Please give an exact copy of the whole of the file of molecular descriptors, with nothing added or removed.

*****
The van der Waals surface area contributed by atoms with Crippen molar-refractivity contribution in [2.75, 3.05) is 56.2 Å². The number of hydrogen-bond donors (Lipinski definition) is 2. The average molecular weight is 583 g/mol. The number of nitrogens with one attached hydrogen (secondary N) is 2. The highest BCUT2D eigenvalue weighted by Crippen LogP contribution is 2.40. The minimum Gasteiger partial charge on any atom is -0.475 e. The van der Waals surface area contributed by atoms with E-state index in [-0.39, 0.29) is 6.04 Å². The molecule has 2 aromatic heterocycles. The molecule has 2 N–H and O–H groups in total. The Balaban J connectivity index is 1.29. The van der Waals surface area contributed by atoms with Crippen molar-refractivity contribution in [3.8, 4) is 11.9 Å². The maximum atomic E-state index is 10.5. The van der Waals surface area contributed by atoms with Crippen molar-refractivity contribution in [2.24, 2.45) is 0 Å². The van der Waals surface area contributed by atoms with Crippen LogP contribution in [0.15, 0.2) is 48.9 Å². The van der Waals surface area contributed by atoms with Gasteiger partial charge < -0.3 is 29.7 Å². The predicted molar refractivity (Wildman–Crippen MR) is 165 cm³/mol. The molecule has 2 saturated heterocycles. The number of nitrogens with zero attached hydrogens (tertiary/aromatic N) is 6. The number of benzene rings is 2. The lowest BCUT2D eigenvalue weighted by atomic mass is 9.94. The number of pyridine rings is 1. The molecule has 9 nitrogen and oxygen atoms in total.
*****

The van der Waals surface area contributed by atoms with Crippen molar-refractivity contribution in [2.75, 3.05) is 56.2 Å². The number of hydrogen-bond donors (Lipinski definition) is 2. The average molecular weight is 583 g/mol. The number of nitrogens with one attached hydrogen (secondary N) is 2. The highest BCUT2D eigenvalue weighted by Crippen LogP contribution is 2.40. The minimum Gasteiger partial charge on any atom is -0.475 e. The van der Waals surface area contributed by atoms with E-state index in [-0.39, 0.29) is 6.04 Å². The molecule has 2 aromatic heterocycles. The molecule has 2 N–H and O–H groups in total. The Balaban J connectivity index is 1.29. The van der Waals surface area contributed by atoms with Crippen molar-refractivity contribution in [3.8, 4) is 11.9 Å². The maximum atomic E-state index is 10.5. The van der Waals surface area contributed by atoms with Crippen molar-refractivity contribution in [2.24, 2.45) is 0 Å². The van der Waals surface area contributed by atoms with Crippen LogP contribution in [0.15, 0.2) is 48.9 Å². The van der Waals surface area contributed by atoms with Gasteiger partial charge < -0.3 is 29.7 Å². The predicted molar refractivity (Wildman–Crippen MR) is 165 cm³/mol. The molecule has 2 saturated heterocycles. The number of nitrogens with zero attached hydrogens (tertiary/aromatic N) is 6. The number of benzene rings is 2. The lowest BCUT2D eigenvalue weighted by atomic mass is 9.94. The number of pyridine rings is 1. The molecule has 9 nitrogen and oxygen atoms in total.